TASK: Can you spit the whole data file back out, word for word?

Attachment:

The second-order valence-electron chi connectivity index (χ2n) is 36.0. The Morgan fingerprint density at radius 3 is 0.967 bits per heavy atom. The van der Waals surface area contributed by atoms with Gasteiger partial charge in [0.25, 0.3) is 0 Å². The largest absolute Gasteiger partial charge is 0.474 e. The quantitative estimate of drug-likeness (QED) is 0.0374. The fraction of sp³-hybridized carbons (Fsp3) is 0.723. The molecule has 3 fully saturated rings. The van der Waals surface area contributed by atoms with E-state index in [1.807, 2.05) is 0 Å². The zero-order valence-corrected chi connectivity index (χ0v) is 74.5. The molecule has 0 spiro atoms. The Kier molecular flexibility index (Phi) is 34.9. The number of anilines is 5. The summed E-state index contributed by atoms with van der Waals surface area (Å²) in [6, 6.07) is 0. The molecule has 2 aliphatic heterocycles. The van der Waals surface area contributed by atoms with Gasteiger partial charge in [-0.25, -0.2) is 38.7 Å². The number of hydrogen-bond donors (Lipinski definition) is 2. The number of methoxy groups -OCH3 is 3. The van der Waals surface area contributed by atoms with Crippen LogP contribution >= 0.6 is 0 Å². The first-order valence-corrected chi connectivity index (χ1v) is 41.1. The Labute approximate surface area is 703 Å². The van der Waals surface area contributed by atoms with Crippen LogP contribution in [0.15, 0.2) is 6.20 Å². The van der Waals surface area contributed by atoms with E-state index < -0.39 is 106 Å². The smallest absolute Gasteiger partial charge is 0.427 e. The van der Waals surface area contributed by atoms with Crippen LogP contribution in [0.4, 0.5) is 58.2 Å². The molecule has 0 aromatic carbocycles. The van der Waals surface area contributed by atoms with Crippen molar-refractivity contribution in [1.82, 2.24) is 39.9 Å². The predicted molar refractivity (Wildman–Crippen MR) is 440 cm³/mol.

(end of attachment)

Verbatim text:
The second-order valence-electron chi connectivity index (χ2n) is 36.0. The Morgan fingerprint density at radius 3 is 0.967 bits per heavy atom. The van der Waals surface area contributed by atoms with Gasteiger partial charge in [0.25, 0.3) is 0 Å². The largest absolute Gasteiger partial charge is 0.474 e. The quantitative estimate of drug-likeness (QED) is 0.0374. The fraction of sp³-hybridized carbons (Fsp3) is 0.723. The molecule has 3 fully saturated rings. The van der Waals surface area contributed by atoms with E-state index in [1.807, 2.05) is 0 Å². The zero-order valence-corrected chi connectivity index (χ0v) is 74.5. The molecule has 0 spiro atoms. The Kier molecular flexibility index (Phi) is 34.9. The number of anilines is 5. The summed E-state index contributed by atoms with van der Waals surface area (Å²) in [6, 6.07) is 0. The molecule has 2 aliphatic heterocycles. The van der Waals surface area contributed by atoms with Gasteiger partial charge in [-0.25, -0.2) is 38.7 Å². The number of hydrogen-bond donors (Lipinski definition) is 2. The number of methoxy groups -OCH3 is 3. The van der Waals surface area contributed by atoms with Crippen LogP contribution >= 0.6 is 0 Å². The first-order valence-corrected chi connectivity index (χ1v) is 41.1. The Labute approximate surface area is 703 Å². The van der Waals surface area contributed by atoms with Crippen LogP contribution in [0.15, 0.2) is 6.20 Å². The van der Waals surface area contributed by atoms with E-state index < -0.39 is 106 Å². The smallest absolute Gasteiger partial charge is 0.427 e. The van der Waals surface area contributed by atoms with Crippen LogP contribution in [0.4, 0.5) is 58.2 Å². The molecule has 0 aromatic carbocycles. The van der Waals surface area contributed by atoms with Crippen molar-refractivity contribution in [1.82, 2.24) is 39.9 Å². The predicted molar refractivity (Wildman–Crippen MR) is 440 cm³/mol.